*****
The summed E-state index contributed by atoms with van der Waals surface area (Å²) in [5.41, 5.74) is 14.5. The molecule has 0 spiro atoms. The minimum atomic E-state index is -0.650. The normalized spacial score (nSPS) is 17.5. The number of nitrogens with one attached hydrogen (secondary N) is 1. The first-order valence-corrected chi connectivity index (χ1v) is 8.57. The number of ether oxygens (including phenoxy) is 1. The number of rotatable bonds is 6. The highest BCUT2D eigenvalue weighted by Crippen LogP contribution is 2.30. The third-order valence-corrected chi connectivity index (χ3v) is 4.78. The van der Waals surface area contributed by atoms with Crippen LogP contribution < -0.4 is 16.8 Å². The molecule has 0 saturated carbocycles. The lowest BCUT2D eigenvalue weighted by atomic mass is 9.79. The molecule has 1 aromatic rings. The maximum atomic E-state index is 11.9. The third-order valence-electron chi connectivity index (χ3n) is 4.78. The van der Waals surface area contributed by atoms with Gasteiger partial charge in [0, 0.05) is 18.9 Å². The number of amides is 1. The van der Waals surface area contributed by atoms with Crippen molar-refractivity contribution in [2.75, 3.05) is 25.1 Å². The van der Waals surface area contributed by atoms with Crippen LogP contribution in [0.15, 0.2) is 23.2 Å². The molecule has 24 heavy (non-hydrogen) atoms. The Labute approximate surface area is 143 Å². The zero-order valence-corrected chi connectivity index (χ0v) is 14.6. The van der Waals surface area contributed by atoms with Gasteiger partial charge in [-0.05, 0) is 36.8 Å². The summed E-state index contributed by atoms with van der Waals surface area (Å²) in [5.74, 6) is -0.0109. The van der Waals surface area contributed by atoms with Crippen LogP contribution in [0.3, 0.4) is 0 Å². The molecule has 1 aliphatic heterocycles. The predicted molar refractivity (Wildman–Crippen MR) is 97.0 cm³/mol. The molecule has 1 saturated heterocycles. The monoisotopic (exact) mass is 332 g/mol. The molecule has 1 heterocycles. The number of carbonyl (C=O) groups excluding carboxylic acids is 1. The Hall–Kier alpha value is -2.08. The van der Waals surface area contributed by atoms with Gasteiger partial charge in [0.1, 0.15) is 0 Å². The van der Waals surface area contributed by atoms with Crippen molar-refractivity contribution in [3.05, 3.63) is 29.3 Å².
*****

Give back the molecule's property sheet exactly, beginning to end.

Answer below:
The summed E-state index contributed by atoms with van der Waals surface area (Å²) in [5.41, 5.74) is 14.5. The molecule has 0 spiro atoms. The minimum atomic E-state index is -0.650. The normalized spacial score (nSPS) is 17.5. The number of nitrogens with one attached hydrogen (secondary N) is 1. The first-order valence-corrected chi connectivity index (χ1v) is 8.57. The number of ether oxygens (including phenoxy) is 1. The number of rotatable bonds is 6. The highest BCUT2D eigenvalue weighted by Crippen LogP contribution is 2.30. The third-order valence-corrected chi connectivity index (χ3v) is 4.78. The van der Waals surface area contributed by atoms with Crippen LogP contribution < -0.4 is 16.8 Å². The molecule has 0 saturated carbocycles. The lowest BCUT2D eigenvalue weighted by atomic mass is 9.79. The molecule has 1 aromatic rings. The maximum atomic E-state index is 11.9. The third-order valence-electron chi connectivity index (χ3n) is 4.78. The van der Waals surface area contributed by atoms with Gasteiger partial charge in [0, 0.05) is 18.9 Å². The number of amides is 1. The van der Waals surface area contributed by atoms with Crippen molar-refractivity contribution in [2.75, 3.05) is 25.1 Å². The van der Waals surface area contributed by atoms with Crippen LogP contribution in [0.15, 0.2) is 23.2 Å². The molecule has 24 heavy (non-hydrogen) atoms. The Labute approximate surface area is 143 Å². The zero-order valence-corrected chi connectivity index (χ0v) is 14.6. The van der Waals surface area contributed by atoms with Gasteiger partial charge in [-0.05, 0) is 36.8 Å². The summed E-state index contributed by atoms with van der Waals surface area (Å²) in [5.74, 6) is -0.0109. The van der Waals surface area contributed by atoms with Crippen LogP contribution in [0.3, 0.4) is 0 Å². The molecule has 1 aliphatic heterocycles. The predicted molar refractivity (Wildman–Crippen MR) is 97.0 cm³/mol. The molecule has 1 saturated heterocycles. The monoisotopic (exact) mass is 332 g/mol. The molecule has 1 heterocycles. The number of carbonyl (C=O) groups excluding carboxylic acids is 1. The Hall–Kier alpha value is -2.08. The van der Waals surface area contributed by atoms with Gasteiger partial charge in [0.1, 0.15) is 0 Å². The van der Waals surface area contributed by atoms with Crippen molar-refractivity contribution in [3.05, 3.63) is 29.3 Å².